The benefits of cranberry for urinary tract health is supported by clinical evidence. A number of research studies including those featured in the table below have been conducted on cranberry concentrated extracts with the standardised recommended dose of 36mg PACs.2-5

Bianco et al., 2012 4

80 elderly females living in a nursing home
studied over 1 month*

Dose dependent trend toward decrease

  • of bacteria usually responsible for recurrent cystitis

*Cranberry capsules; 3x (108 mg PACs), 2x (72 mg PACs) or 1x (36 mg PACs) daily; or placebo daily

Pilot, randomised, double-blind placebo-controlled study. 

Botto et al., 2010 5

15 elderly patients
studied over 33 months*

Significant decrease

  • urine samples with bacteria
  • rate of recurrent medically diagnosed cystitis symptoms

*the median time of treatment with Ellura (36 mg PACs)

Pilot open study.

Howell et al., 2010 2

32 adult female patients studied for 24 hours*

Significant results

vs. placebo for:

  • bacterial anti-adhesion activity in urine samples collected from participants^

*Cranberry capsules;18mg or 36 mg of PACs;  or placebo

^ measured ex vivo (not in the body)

Double-blind multicentric, placebo-controlled, randomised study. 

Always read the label, follow the directions for use. If symptoms persist, worsen, or change unexpectedly, talk to your health professional.

Simply different

Cranberry vs. Ellura with 36 mg PACs  


Products with naturally sourced active ingredients can vary considerably depending on how they are produced. Ellura follows a meticulous production process with careful consideration to ensure a consistent form and quantity of PACs in every batch.


Ellura is made from the pure juice concentrate of the American cranberry. Based on years of research, a proprietary production process has been developed that removes the seeds, stems and skins of cranberry. This ensures consistently high levels of the active ingredient PACs. 36 mg of PACs is the recommended dose demonstrated to help to flush away bacteria.


The SFI Health Source to Patient philosophy helps to ensure that Ellura is:

  • High quality with the optimal amount of bioactive PACs
  • Consistently reliable, batch after batch
  • Researched in clinical studies

Ellura with 36 mg PACs: A Summary

36mg of PACs per capsule

Which is the amount of bioactive PACs that has been researched and recommended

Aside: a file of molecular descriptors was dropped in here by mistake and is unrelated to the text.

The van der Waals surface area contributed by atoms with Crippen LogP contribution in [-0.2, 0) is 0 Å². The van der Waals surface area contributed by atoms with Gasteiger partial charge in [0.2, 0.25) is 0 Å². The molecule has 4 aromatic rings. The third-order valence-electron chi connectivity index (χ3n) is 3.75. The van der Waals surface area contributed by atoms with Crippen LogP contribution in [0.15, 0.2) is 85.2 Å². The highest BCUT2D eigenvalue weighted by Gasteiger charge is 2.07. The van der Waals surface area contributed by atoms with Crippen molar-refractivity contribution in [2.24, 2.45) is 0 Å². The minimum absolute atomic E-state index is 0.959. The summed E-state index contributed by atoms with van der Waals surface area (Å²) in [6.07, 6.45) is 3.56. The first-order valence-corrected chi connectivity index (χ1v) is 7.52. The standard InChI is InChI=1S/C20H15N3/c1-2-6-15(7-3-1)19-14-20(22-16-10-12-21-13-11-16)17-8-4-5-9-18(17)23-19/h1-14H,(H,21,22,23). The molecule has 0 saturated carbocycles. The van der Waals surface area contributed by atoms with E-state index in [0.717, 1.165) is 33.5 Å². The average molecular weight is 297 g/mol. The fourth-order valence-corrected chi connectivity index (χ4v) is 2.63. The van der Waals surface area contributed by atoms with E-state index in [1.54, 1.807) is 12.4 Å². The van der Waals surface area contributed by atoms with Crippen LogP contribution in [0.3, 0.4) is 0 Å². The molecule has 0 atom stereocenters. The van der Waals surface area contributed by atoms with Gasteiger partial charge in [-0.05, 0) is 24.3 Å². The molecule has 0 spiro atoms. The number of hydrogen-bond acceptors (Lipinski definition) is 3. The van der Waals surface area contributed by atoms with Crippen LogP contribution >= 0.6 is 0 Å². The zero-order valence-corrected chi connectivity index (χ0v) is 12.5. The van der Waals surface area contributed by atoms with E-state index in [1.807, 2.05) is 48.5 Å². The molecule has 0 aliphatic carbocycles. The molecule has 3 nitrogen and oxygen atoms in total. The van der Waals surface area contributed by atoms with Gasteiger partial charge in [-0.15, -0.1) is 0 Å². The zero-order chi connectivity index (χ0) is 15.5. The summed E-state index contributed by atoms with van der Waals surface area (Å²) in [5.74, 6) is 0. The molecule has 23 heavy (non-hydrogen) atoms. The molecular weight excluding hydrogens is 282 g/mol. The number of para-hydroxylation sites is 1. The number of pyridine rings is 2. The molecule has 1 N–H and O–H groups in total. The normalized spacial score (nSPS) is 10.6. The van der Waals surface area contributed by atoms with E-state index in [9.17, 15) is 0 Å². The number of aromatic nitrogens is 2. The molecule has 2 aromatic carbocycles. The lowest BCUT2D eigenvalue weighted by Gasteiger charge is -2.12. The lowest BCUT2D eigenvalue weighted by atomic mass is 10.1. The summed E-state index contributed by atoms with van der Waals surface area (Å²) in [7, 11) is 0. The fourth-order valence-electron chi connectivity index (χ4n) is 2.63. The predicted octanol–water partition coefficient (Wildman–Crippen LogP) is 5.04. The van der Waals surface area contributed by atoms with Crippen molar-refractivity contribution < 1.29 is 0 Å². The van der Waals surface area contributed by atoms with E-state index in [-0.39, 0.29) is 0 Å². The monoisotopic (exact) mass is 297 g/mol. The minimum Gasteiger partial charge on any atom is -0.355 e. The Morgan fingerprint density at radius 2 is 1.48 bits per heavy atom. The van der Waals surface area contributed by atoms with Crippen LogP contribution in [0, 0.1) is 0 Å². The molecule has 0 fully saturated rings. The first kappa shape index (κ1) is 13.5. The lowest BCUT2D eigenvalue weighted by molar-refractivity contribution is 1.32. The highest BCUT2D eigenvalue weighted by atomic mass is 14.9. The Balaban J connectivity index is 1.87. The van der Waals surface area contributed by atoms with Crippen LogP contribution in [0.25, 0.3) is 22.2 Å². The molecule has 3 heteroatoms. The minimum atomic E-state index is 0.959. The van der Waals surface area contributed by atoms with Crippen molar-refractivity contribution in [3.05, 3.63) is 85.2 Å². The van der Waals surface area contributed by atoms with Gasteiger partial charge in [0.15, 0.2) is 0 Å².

worldwide. 2-5

Clinically researched

To support urinary tract and bladder health by helping flushing the urinary.2-5

Consistent Quality

Rigorous processes, quality controls and extensive testing help ensure that the concentrated cranberry extract is the same as that tested in clinical research.

Well tolerated and recommended worldwide

To support urinary tract health and reduce the frequency of medically diagnosed cystitis. 

Available Resources

What is  Recurrent Cystitis

What is Recurrent Cystitis

Lifestyle insight

This article will explain what recurrent cystitis is and why it affects some women more than others. We will also cover how to reduce the risk of recurrent cystitis by making some simple changes to diet and lifestyle, and how it may be possible to avoid recurrence.

Urinary Tract Health

Our source to patient philosophy

We make sure our natural medicines are consistent.


Not only do the clinical studies on our products demonstrate real health outcomes, they demonstrate the results you can expect from the same products you see on shelf. It’s all part of our Source to Patient philosophy.

See the steps taken to make our products
  1. Braun, L & Cohen, M (eds). Herbs and Natural Supplements: An evidence-based guide. 2014; 138.
  2. Howell AB et al., BMC Infectious Diseases 2010:94:1-11.
  3. Uberos J et al., Open Access J of Clinical Trials 2012;4:31-38.  Funded by the Carlos III Institute of Health for Clinical Research, Madrid, Spain
  4. Bianco L et al., J Am Geriatr Soc 2012; 60:1180-1.
  5. Botto H & Neuzillet Y., Scand J of Urol and Nephrol 2010; 44: 165-8.
  6. World Health Organization. WHO monographs on selected medicinal plants Volume 4. World Health Organization. Geneva, 2009.
  7. Jepson RG et al., Cochrane Collaboration 2012; 10.  Funding for the 2012 update provided by the UK NHS NIHR.
  8. Prior RL et al., J Sci Food Agric 2010; 49:1270-1276.
  9. Standardized Testing Method for Cranberry Products.  Available: here. Accessed October 2018.
  10. Agrobio Laboratories, Report on proanthocyanidins of cranberry products in Australia, 2013.
  11. Mayo Clinic. Cystitis Overview available: here. Accessed October 2018.
  12. Foo et al., J Nat Prod 2000, 63:1225-1228.